The concept of mobile payments did, too.

Researchers have for some time been observing the behavior of users in developing countries, seeking to identify the next big thing. As Jo Best recently put it, many of these ideas spring from “the fertile mind of some user who wanted to do something with a mobile that their operator hadn’t provided yet.”

Tapping into these fertile minds is a fascinating business, something that Jan Chipchase (formerly of Nokia, now with Frog Design) is famous for. Some of Jan’s earlier observations identified emerging mobile payment-style services long before the mobile operators, or even the ICT4D community, had even thought of them. The mantra “build it and they will come” seems alive and well in the African mobile context.

Whilst many traditional development approaches generally introduce alien ideologies and concepts into developing countries – sometimes for the better, often for the worst – today’s emerging mobile services are very much based on a model of indigenous innovation. Take M-Pesa, the much-touted Kenyan mobile money transfer service developed by Vodafone and the U.K. Department for International Development, as an example. Increasing numbers of African users were already carrying out their own form of money transfers through their mobiles long before any official service came into being. SENTE, from Uganda, is one of the better known indigenous systems (M-Sente is now the name of Uganda Telecom’s official mobile money service).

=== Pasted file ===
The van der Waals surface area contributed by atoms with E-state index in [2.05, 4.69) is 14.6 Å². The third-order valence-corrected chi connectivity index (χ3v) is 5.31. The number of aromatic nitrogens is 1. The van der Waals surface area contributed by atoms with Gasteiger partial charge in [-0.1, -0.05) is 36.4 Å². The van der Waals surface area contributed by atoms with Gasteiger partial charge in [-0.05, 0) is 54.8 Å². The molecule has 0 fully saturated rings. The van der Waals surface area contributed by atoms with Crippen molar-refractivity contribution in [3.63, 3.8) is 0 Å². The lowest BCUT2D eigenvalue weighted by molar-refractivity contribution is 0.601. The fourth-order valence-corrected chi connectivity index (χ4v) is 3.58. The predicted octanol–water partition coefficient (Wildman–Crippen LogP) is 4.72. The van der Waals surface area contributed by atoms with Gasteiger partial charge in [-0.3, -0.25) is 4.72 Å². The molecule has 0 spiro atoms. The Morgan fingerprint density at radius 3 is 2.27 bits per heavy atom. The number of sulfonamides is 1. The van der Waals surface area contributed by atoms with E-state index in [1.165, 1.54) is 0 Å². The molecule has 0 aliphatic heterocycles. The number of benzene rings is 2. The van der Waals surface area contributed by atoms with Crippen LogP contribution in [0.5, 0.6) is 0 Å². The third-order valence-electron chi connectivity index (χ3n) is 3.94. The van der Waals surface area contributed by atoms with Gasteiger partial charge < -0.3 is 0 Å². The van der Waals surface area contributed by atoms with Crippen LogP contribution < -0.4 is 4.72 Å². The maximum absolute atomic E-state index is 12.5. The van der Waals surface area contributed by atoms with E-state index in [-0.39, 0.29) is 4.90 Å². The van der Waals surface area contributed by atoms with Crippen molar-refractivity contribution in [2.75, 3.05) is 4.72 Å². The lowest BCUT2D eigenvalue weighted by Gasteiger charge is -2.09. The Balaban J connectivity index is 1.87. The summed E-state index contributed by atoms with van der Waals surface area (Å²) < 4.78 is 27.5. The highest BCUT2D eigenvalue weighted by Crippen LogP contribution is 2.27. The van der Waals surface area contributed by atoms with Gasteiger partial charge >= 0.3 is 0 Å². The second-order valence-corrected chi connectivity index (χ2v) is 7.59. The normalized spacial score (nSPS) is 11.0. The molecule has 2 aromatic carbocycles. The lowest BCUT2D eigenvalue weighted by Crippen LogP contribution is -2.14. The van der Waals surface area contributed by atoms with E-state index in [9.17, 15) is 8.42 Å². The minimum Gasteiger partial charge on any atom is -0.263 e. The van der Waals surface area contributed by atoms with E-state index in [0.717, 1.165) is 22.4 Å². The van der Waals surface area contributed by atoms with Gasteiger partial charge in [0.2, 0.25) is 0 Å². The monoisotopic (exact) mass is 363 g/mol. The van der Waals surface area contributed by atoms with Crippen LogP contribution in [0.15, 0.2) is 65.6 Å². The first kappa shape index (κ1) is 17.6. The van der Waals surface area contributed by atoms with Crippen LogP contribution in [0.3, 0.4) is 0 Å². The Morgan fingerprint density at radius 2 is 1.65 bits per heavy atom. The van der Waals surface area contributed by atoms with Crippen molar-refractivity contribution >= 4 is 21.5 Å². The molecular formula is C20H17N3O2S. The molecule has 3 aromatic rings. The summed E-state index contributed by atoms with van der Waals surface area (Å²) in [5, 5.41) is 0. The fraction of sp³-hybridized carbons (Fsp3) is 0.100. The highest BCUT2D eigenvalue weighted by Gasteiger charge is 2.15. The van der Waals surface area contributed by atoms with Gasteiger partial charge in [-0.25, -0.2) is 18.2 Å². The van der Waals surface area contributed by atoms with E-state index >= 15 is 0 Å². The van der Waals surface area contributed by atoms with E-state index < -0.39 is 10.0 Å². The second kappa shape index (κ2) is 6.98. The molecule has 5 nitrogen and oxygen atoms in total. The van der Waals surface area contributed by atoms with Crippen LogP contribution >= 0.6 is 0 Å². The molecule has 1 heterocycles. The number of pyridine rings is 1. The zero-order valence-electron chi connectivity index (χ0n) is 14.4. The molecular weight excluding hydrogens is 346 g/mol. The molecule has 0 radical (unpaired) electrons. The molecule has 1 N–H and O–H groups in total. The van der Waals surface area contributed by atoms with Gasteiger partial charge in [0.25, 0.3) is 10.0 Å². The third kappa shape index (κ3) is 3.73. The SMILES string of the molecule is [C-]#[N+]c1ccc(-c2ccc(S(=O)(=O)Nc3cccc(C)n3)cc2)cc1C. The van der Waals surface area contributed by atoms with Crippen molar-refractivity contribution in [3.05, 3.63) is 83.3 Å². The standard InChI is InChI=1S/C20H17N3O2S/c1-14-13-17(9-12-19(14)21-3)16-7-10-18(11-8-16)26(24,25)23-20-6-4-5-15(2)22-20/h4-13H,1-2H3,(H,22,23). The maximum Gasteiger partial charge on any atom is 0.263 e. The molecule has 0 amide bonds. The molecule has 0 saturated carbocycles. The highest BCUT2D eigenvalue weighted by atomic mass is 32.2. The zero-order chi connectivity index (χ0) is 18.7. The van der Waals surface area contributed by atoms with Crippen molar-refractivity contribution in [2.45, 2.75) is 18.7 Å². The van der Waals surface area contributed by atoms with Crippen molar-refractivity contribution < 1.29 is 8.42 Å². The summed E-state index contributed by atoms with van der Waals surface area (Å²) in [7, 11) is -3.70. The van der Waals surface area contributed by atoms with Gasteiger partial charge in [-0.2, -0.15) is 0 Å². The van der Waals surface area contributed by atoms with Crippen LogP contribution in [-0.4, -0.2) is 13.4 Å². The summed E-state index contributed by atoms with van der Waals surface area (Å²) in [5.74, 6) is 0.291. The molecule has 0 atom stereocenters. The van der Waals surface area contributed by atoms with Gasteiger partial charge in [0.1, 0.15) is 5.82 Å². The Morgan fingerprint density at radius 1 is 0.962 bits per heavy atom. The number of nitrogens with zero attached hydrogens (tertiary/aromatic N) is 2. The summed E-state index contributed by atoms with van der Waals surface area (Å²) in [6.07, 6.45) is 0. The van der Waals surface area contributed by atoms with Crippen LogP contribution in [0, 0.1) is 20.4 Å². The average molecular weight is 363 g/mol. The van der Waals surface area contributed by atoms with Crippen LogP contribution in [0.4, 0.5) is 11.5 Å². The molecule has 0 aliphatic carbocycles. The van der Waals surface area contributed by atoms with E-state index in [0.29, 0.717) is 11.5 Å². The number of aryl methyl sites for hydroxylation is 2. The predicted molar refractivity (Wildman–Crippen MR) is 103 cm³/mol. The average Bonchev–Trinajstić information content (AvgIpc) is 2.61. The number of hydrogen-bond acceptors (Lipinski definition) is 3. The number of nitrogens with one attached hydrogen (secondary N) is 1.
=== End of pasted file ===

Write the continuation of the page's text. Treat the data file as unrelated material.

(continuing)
What M-Pesa has done is formalise and scale this kind of activity and bring it fully to market. Its impact has been spectacular, with around 17 million subscribers now using the service, and 50% of Kenya’s entire GDP expected to pass through the platform over the next twelve months. But what services such as these, rolling out in increasing numbers of African countries, have done to earlier “indigenous” systems – mobile-based, such as SENTE, or more traditional microfinance solutions, such as susu, tontines or chilembe – is not so clear, although the latter were most likely well on the decline long before mobile phones came on the scene.

Many indigenous economic systems still exist today where they haven’t been wholly replaced by modern financial structures or technologies. In “Africa Unchained,” George Ayittey states his belief that future African economic prosperity lies in traditional systems and practices:

“Women traders can still be found at most markets in Africa. They still trade their wares for profit. And in virtually all traditional markets today, bargaining over prices is still the norm — an ancient tradition. Traditional African chiefs do not fix prices. And it is this indigenous economic system, characterised by free village markets, free trade and free enterprise that Africa must turn to for its economic rejuvenation.”